Decentralized finance (DeFi) services revenue is rising, despite the recent US$73 million hack on Curve Finance, a stablecoin-focused decentralized exchange (DEX) and lending protocol.
Over the past week, DeFi services revenue, the sum of fees generated from decentralized applications, fell to US$6.26 million, from US$7.16 million the week prior, but remains higher than the US$5.94 million generated in the week before the Curve Finance hack, according to Forkast Labs data.
Curve Finance was hacked for US$73.5 million worth of cryptocurrencies on July 31, making it the ninth-largest DeFi hack in history. At least US$3.21 billion of total value locked (TVL), the value of all assets deposited in DeFi protocols, were wiped out in the week following the hack. DeFi’s TVL was measured at US$43.81 billion on July 30, DeFiLlama data shows. But Forkast Labs data suggests that DeFi platforms are generating more revenue, despite the exploit.
“The continued growth of DeFi revenues suggests that investors are not deterred by such setbacks in the long run. They recognize the inherent risks and yet continue to engage in the sector,” Jonas Betz, crypto market analyst and founder of consultancy firm Betz Crypto, told Forkast.
“[Hacks] are simply part of the game and represent a fundamental risk of which every DeFi investor should be aware of.”
The attack on Curve Finance raised additional concerns for the industry, due to the over US$100 million worth of DeFi loans of Curve Finance founder Michael Egorov, which were backed by over 47% of the Curve (CRV) cryptocurrency’s circulating supply. Investors are worried that Egorov’s potential liquidation could endanger the entire DeFi space.
The exploit adds to the growing concerns around the safety of user funds locked into DeFi protocols, which have been the primary targets of bad actors. DeFi hacks amounted to over US$3.1 billion worth of stolen funds last year, accounting for 82.1% of the crypto hacks in 2021, according to Chainalysis.
DeFi’s TVL, a popular measurement often used to measure the value of the DeFi market, took a nosedive during the Terra-Luna crash in May 2022, plunging from its glory days of overUS$136 billion on May 6, just before Terra’s UST lost its dollar parity.
“With [TVL] dropping 7% to 8% post-hack, amounting to billions, DeFi’s TVL most certainly did see an immediate impact, with AAVE’s TVL dropping 15%,” wrote Eitan Katz, the co-founder and chief executive officer of decentralized money transfer protocol Kima, in a statement shared with Forkast.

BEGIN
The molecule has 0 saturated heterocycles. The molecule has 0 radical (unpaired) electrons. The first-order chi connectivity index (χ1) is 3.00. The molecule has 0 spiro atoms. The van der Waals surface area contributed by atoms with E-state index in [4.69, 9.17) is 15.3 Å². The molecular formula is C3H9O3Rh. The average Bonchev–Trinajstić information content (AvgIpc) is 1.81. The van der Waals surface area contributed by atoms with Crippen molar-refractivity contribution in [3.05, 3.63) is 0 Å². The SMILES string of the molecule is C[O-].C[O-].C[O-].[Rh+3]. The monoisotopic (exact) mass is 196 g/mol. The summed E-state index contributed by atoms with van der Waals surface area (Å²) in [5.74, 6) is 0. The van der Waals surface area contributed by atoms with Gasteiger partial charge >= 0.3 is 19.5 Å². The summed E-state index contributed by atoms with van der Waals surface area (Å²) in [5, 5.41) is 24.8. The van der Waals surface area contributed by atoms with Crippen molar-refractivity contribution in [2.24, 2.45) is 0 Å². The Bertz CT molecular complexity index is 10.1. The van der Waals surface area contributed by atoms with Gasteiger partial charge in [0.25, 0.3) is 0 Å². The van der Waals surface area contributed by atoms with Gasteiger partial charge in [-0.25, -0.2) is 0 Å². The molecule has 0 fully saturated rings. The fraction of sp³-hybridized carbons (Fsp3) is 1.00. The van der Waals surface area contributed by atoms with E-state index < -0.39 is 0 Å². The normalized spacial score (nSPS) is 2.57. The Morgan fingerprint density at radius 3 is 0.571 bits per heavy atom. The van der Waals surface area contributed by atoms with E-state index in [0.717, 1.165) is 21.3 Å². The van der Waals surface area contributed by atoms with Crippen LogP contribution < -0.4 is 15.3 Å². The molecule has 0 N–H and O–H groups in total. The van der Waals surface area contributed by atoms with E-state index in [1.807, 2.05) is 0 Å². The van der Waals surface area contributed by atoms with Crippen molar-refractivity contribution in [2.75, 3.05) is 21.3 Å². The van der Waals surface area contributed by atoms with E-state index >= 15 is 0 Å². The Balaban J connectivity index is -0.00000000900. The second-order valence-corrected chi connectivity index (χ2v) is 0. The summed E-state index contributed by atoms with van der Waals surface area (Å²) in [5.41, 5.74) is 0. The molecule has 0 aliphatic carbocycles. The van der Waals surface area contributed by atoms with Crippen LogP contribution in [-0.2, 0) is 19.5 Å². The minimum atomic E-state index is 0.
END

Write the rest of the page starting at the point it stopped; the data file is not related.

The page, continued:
“However, it is true that DeFi’s TVL did not collapse to the level one might have anticipated. This is for a number of reasons, including that DeFi investors have learned to be more resilient and calculative toward risk assessment before taking action.”
Ethereum’s TVL fell 7.98% in the past week to US$21.8 billion, while TVL across all chains fell 5.477% to US$38.13 billion, from US$40.34 on Aug. 17, according to DeFiLlama.
Curve Finance’s TVL fell 28.8% in the two days following the hack, to an over two-year low of US$1.68 billion on Aug. 1, but recovered to US$2.41 as of Aug. 14. The protocol’s TVL stood at US$US$3.26 billion on June 30, before the exploit occurred, according to DefiLlama.
TVL across all blockchains fell 6.71% within two days following the exploit, to US$40.87 billion on Aug. 1, recovering to US$41.92 billion on Aug. 14. The total TVL across all blockchains was valued at US$43.81 billion on the day prior to the Curve exploit.
Aharon Miller, the co-founder and chief operating officer of crypto payment app Oobit expects the DeFi industry to fully recover over time, despite the drop in TVL.
“It is like with the hotel industry. In times of geopolitical events, the hospitality industry suffers, but after a few months, tourists return and a year later, new visitor records are reached. We will see similar developments in the DeFi space,” wrote Miller.
Over 73% or US$52.3 million of the stolen funds have already been returned by the exploiters, according to on-chain intelligence firm PeckShield, while Curve is offering a US$1.85 million bounty to anyone who can identify the exploiter.
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